Do you have more advice on purchasing a used espresso machine?
We had a few more questions regarding a previous article on purchasing used equipment. Please allow me to delve a bit further…
Buying a used espresso machine can be a great way to save money, especially with so many on the market; however, they can also lead to a lot of headaches, downtime, trouble and repair bills. While not foolproof below are some tips to consider when buying a used or reconditioned espresso machine.
Many of the tips are comparable to buying a used car or any other used equipment, but with espresso machines there are some additional considerations. These considerations come from some unhappy stories we have seen when people go off and buy a machine before checking with an expert.
1—Know the seller of the machine. Does the seller have a good business reputation? Do they know where the machine came from, how it was used and how it was serviced?
2—Storage. When was the machine last used and how was it stored since? We had a customer think they got a great deal on a 4-group used espresso machine from a town near the Canadian border. It was used only a few months and then stored in a garage. When they got the machine delivered and proceeded to hook the water lines up, water soon flooded, sprayed and poured forth from every seal, line and outlet.
Turns out the machine was stored in a garage that was not heated and the water lines were not drained before storage. Thus in the darkest, coldest days of winter, the water in all the lines, boilers, and exchanger froze and busted the lines and seals. In the end, it would cost more to repair it than buying a new machine. Not the bargain they had hoped for.
Conversely heat is not good for the rubber gaskets and seals and, in some cases, electrical parts. We have had used machines brought to us that have literally torn apart.
3- Water treatment. I think it’s important to know what water treatments were used on the machine at its previous location and how frequently the filters or cartridges were replaced. Water treatment is not only important for preparing proper tasting coffee, it is important for the working life of the machine. Too much foreign matter in the machine can clog lines and seals as well as make the coffee taste bad. Mineral build up can clog up lines of the machine, affecting the flavor of the coffee.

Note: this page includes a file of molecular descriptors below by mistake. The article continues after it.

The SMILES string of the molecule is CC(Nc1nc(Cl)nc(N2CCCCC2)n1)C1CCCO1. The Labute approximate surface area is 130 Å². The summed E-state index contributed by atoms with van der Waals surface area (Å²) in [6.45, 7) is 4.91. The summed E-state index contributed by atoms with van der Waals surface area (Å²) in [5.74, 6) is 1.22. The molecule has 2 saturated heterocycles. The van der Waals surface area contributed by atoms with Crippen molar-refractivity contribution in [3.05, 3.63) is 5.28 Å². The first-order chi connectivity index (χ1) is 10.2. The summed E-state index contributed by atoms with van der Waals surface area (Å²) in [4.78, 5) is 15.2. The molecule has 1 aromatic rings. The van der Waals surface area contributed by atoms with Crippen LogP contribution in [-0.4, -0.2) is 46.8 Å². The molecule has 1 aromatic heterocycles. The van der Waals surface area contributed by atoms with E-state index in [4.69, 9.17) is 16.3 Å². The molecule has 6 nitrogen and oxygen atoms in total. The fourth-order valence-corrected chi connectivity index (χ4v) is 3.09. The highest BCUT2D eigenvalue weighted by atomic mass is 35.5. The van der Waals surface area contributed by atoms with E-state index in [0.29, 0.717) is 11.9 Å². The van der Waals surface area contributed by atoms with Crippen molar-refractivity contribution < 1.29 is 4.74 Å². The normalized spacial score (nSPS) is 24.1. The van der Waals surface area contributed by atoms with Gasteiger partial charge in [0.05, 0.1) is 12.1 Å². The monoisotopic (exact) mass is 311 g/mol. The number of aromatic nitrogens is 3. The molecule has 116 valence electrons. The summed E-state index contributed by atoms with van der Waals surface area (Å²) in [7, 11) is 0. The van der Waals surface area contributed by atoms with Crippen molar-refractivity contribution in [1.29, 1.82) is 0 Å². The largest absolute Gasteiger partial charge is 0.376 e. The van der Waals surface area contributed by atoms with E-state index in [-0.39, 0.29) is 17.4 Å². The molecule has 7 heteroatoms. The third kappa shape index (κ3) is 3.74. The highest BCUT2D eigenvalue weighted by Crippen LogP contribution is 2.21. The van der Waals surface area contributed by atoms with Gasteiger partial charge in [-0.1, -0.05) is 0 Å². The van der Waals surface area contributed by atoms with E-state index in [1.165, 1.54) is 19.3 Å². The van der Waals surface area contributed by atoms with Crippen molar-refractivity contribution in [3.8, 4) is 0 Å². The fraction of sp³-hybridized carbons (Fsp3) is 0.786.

I remember one machine that at some point, at its previous location, repair work must have been done on the main water lines and soil and sand crept into the machine. This sand eventually clogged up the steam valve lines and solenoids. I remember another case where a machine was used in a very hard water or high mineral content environment where the previous owners never changed out the water treatment. There was so much calcification on the heating element that the machine was rendered useless until the part was replaced.
In both instances, the repairs were so costly the machines were scrapped.
4-Future service. When buying a used machine or a new one for that matter, I believe it’s important to know the availability of trained espresso equipment technicians in your area to service the machine in the future as well as helping you with water treatment selections. A good deal today on a machine, might cost you more in the long run if you have to pay extra for service tech travel or wait on replacement parts.
Having knowledgeable experts near you is an asset to keep your machine operating properly as well as minimizing downtimes should the machine not work.
5-Installation and Initial Service. Using a qualified technician to look at the machine before you actually purchase it is a good idea, but not always practical. If you can, ask for service records and the technician from the current owner to speak to about the machine and its condition to obtain some assurances that it is what you are buying. If that is not practical, talk to your roaster or technician to help determine the condition.
Using a local trained technician to install it and perform the initial periodic maintenance on the machine accomplishes several things: One is to know the machine is in good working order and preparing your coffee properly. Second, it helps you develop a relationship with your technician for future service and maintenance.
Yours in coffee,
Josephius A. Graham
Stockton Graham & Co.